5 Yoga Asanas That Can Make you Happier

Yoga works on not just the body but also your mind to create a sense of holistic well-being.

Published On Apr 29, 2021 | Updated On Mar 08, 2024


Happiness is a state of mind. Defined by positive emotions, often, it can be an elusive one. Whether it’s an impending health crisis, work pressure or the overwhelming work-from-home (WFH) scenario in the new normal that we are dealing with, the bottom line? We all feel down in the dumps surrounded by negative thoughts one day or the other. It’s in those moments that we need some extra help. 

Enter yoga. Research studies have linked the practice of this ancient form of exercise to physical, mental and emotional relaxation. It is associated with increased levels of gamma-aminobutyric acid (GABA) in the brain, a chemical that helps regulate nerve activity. Yoga postures (asanas), breathing exercises (pranayama) and meditation help release tension and make you feel calm, relaxed and happy from within. 

While you scour the internet for your next Netflix binge or funny memes, we got celebrity yoga expert Samiksha Shetty, who is trainer to the likes of Bollywood actors Mandana Karimi and Kajal Aggarwal, to share with us five yoga asanas to cheer you up. 

Adho mukha svanasana (Downward-facing dog) 


One of the most popular yoga asanas, adho mukha svanasana offers the ultimate stretch and rejuvenates our body. It strengthens our arms and shoulders, lengthens the spine, calves and hamstrings, and energises the entire body by bringing blood flow to our brain. This pose is usually practiced after a strenuous yoga practice, especially back extensions since it helps neutralise the effects of previous asanas on the body. People with any kind of wrist injury are advised to avoid this pose since adho mukha svanasana practice puts pressure on the wrist.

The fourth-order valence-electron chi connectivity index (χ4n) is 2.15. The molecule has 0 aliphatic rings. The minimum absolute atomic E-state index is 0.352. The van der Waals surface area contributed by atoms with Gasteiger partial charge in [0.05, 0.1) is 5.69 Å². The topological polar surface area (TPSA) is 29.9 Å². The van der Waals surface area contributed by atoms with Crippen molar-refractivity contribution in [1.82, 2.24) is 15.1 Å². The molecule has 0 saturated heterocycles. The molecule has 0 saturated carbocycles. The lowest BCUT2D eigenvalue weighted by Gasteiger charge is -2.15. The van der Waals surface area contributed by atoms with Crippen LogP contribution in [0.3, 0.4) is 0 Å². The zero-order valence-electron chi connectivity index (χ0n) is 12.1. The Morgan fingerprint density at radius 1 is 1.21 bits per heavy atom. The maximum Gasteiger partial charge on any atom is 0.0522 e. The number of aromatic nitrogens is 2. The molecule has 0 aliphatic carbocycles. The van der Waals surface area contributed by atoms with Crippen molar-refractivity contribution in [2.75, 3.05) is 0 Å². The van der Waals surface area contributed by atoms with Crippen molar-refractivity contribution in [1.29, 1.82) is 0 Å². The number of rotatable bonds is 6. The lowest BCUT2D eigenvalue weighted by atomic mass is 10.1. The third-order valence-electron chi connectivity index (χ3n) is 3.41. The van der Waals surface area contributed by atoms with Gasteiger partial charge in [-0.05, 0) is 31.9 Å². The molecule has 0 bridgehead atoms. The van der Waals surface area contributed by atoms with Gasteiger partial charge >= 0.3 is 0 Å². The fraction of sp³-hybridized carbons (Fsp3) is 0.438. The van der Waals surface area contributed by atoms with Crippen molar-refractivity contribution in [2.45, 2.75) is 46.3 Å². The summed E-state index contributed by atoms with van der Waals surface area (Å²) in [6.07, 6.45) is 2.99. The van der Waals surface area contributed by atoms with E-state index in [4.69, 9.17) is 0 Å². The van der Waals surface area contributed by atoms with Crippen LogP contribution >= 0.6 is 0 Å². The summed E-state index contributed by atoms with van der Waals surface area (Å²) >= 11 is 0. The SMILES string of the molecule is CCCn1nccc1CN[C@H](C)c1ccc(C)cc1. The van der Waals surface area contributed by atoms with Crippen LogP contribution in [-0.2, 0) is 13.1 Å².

1. Place your hands and knees onto the floor. Lift your knees from the floor to straighten them and push your heels down as far as they can go. 

2. Extend the spine by pushing away from the ground using your palms. 

3. Stay there for five to nine breaths, then slowly bend your knees to the floor.

Ushtrasana (Camel pose) 


Your spine literally holds your entire body upright, is part of the central nervous system (CNS) and is responsible for all bodily functions. Here is where all repressed anger and stress is held. To relieve this stress, you need ushtrasana aka camel pose. Ushtrasana is a natural way to stimulate our nervous system and energise our body and mind.  

Backbends in ushtrasana restore the natural flexibility of the spine and also work on the heart chakra (anahata) as it stretches the chest muscles and leaves you feeling energised. This yoga pose is recommended for people dealing with anxiety, poor sitting postures and hypertension.  

1. Begin by kneeling down on the mat with your legs hip-width apart. 

2. Place your hands on your hips, with your thumbs at the base of your spine.

3. Press your shins and the top of your feet into the mat. For an easier version, you can tuck your toes under. 

4. Inhale and lift your chest and slowly start to bring your torso back. 

5. From here, bring your right hand to rest on your right heel and your left hand to rest on your left heel. 

6. Keep your head in a relatively neutral position, so as to not strain your neck. Hold for 30 seconds.

Baddhakonasana (Butterfly Pose)